In March 2017, VBrick partnered with industry analysts Frost & Sullivan to develop a white paper, “Live Video Streaming: The Next BYOD for the Enterprise,” analyzing the burgeoning enterprise video market opportunity – its estimated size, market drivers, applications and the changing nature of the workforce further heralding its broad adoption. The following blog is the third excerpt – the complete white paper can be downloaded here and the recorded webcast can be viewed here.


The Modern Workplace and the Rise of the “Visual” Workforce

The modern workplace has evolved significantly thanks to three salient trends: the rapid influx of millennials into the workplace, the telecommuting workforce and the BYOD boom.

Upon a closer look at the global workforce, the traditionalists (age 65-88), characterized by their loyalty, stability and attention to detail are fast disappearing. Baby boomers (age 46-64), are rapidly reaching retirement age. Millennials or Gen-Z-ers (age 18-34) make up more than a third of the population in the U.S. Typically technologically savvy and owners of multiple mobile devices, this group overtook Generation X to form the largest segment of the country’s workforce, according to a study from Pew Research. By 2025, Frost & Sullivan expects that the millennials will form more than 75% of the American workforce.

The Bring Your Own Device (BYOD) phenomenon is here to stay and continues to evolve. Overwhelming numbers of IT decision-makers and managers believe that they would be at a competitive disadvantage if they failed to embrace the BYOD trend. According to Cisco, 90% of employees in the U.S. are using their personal smartphones for work purposes. According to Frost & Sullivan’s research, approximately 70% of organizations in the US tolerate or embrace BYOD activity. That figure is expected to exceed to 78% by 2018. Increasingly, companies will look to save on the currently high device and plan costs by no longer providing devices to their employees, making BYOD a requirement rather than a nice-to-have. And every one of those BYOD devices holds the potential to become a live video streaming source.

Similarly, as technology continues to improve, workplace flexibility and the ability to work remote will become less of a privilege granted to a few employees and more commonplace. According to a 2015 Gallup workplace survey, the number of employees who at some point in their career worked remote has grown by 300% in the last 20 years.

These three underpinning trends are making for a striking shift in workplace dynamics creating a younger, more dispersed yet more connected, increasingly “visual” workforce. It has consequently brought video to the forefront of communication initiatives. According to a vendor survey, 44% of executives somewhat or strongly agree that video is going to be the de facto form of communication in their organization for the next five years. In order to be technologically ready and future-proofed to meet the needs of the workplace of tomorrow, solutions that power video communications while managing, curating and protecting these video assets in which the organizations’ branded intellectual property resides will no longer be a luxury but a staple, must-have tool in the arsenal of leadership, management, employees and other corporate communicators.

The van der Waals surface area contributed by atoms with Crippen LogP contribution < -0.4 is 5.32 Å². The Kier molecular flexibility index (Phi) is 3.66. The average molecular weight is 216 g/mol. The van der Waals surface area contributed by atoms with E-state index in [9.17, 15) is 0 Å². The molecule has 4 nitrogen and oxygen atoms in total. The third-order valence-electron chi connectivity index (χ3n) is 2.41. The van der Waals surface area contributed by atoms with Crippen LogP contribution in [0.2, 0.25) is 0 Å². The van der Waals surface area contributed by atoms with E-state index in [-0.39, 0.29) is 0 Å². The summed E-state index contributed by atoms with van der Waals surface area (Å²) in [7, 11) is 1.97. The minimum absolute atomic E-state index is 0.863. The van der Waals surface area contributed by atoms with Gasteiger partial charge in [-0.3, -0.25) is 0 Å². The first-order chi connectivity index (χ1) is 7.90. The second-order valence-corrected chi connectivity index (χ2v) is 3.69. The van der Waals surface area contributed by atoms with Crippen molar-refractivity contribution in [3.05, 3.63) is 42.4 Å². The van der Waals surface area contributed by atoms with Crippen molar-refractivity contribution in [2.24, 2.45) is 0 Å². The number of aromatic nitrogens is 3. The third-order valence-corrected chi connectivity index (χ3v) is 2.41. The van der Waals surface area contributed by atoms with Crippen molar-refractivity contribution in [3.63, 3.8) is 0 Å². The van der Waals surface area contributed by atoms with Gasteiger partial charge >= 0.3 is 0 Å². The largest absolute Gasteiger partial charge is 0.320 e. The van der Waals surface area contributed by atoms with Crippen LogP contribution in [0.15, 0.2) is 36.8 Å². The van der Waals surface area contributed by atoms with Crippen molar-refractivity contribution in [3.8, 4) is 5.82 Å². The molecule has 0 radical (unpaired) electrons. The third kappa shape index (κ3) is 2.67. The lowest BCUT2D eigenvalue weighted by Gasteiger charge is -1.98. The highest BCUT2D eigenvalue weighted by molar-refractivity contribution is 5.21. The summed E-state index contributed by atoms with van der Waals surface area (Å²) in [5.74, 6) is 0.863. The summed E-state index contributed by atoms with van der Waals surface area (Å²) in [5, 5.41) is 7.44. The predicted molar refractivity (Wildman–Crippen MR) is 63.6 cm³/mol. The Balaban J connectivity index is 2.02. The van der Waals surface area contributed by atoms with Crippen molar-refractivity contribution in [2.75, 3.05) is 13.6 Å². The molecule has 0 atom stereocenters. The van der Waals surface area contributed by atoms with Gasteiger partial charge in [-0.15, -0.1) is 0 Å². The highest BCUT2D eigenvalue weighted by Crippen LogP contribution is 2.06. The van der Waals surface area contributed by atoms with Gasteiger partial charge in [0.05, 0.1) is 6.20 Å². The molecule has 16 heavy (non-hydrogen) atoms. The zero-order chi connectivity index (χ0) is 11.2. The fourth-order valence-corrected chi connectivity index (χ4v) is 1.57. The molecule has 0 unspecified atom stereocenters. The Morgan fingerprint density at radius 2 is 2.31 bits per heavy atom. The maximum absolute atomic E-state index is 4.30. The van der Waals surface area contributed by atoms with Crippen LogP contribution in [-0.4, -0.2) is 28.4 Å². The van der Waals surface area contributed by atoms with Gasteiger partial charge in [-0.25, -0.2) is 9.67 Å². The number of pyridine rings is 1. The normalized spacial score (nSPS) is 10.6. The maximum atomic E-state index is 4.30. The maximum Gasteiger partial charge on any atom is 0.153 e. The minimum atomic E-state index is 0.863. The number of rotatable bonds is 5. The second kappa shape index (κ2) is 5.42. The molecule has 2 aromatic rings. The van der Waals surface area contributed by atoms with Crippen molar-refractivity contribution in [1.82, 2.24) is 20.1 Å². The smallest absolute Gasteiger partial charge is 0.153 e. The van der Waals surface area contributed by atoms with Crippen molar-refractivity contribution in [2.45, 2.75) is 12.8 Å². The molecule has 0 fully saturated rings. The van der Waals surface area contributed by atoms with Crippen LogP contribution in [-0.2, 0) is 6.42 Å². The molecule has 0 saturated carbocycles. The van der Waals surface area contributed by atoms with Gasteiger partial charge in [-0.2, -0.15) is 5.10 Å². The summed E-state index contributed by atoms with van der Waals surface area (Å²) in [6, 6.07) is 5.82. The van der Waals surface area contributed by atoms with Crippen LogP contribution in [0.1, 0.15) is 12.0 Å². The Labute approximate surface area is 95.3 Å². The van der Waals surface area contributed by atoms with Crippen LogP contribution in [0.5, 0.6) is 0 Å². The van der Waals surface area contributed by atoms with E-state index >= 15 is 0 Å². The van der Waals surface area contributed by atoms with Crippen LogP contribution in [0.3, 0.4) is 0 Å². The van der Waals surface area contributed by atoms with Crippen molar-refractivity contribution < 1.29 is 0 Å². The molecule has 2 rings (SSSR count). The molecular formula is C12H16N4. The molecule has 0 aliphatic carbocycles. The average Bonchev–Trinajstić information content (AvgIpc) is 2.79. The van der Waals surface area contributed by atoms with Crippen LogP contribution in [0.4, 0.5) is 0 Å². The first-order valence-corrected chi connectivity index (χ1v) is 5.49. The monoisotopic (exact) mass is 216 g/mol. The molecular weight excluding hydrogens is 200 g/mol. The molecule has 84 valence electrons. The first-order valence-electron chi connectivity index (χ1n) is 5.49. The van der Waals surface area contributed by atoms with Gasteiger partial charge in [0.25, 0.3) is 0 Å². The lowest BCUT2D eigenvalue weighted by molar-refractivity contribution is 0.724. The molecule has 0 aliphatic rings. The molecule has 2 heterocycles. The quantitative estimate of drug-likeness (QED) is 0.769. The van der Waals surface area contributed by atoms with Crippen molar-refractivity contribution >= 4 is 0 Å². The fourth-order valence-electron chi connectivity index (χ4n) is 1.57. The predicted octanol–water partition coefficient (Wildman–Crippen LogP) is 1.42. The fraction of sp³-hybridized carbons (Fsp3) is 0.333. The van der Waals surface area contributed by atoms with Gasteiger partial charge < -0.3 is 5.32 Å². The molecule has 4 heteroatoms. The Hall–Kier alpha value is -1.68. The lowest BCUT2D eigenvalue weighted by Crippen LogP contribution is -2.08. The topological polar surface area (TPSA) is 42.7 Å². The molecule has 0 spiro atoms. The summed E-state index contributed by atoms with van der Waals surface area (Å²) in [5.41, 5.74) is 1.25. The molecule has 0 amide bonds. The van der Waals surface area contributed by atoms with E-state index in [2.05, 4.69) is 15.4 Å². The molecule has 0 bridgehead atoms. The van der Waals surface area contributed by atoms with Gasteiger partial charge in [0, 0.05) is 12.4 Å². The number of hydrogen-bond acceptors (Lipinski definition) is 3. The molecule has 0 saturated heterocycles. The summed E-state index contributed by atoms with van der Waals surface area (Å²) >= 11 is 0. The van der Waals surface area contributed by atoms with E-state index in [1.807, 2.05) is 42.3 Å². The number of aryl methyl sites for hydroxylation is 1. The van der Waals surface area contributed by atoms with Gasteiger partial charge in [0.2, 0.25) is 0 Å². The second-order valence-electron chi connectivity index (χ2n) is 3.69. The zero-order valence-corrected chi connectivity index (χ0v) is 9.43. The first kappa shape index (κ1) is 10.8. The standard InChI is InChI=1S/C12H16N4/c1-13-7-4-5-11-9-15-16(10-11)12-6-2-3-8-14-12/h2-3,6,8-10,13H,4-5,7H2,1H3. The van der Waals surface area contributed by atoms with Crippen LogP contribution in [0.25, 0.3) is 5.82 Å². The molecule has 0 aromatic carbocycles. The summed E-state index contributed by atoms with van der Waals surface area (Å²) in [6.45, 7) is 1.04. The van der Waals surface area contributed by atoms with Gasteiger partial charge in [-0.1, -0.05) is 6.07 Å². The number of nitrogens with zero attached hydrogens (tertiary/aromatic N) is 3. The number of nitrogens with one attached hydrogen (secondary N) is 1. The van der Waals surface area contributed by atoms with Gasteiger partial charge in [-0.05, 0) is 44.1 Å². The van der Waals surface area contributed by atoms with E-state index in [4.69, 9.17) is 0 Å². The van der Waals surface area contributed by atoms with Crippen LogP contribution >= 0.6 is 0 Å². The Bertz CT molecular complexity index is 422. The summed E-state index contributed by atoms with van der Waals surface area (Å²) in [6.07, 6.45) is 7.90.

The growing use of live streaming video further fuels these trends, creating new and unique challenges not encountered when using traditional recorded videos, video conferencing and web conferencing. Live video streaming can dramatically impact the finite bandwidth available on corporate networks, with a worst-case scenario of thousands of employees each trying to pull down their own stream at the same time.

Employee engagement is one of the core priorities of C-suite executives. According to Frost & Sullivan’s demand analysis, younger employees view the traditional document-driven, newsletter model of corporate communications as “too drab” and “almost seeming mass-produced.” Simultaneously, the lines between the consumer and enterprise spaces are fast blurring. Video is a very integral part of the average employee’s parallel life outside of work. According to the latest numbers, 300 hours of video are uploaded to YouTube every minute and over 3.25 billion hours video are being watched through the website and app every month. More than half of this video is consumed on a mobile device. This trend has percolated into the enterprise, and high quality video that is available anytime, anywhere and on any device is coming to be expected as a means of communication and engagement. While traditional documents will continue to have their place in enterprise communications, they do take longer to compile, finalize and be approved by all parties. Also, measurement of engagement is next to impossible with a text-based document. Therefore, in order to respond more effectively to the challenges of an “attention economy,” and capture the attention of a more technology and social-media savvy workforce, employers look to video to deliver engaging content. The growth in demand for video within the enterprise is helping drive solution uptick and grow market revenues.


Read more, download the complete white paper here and watch the recorded webcast here.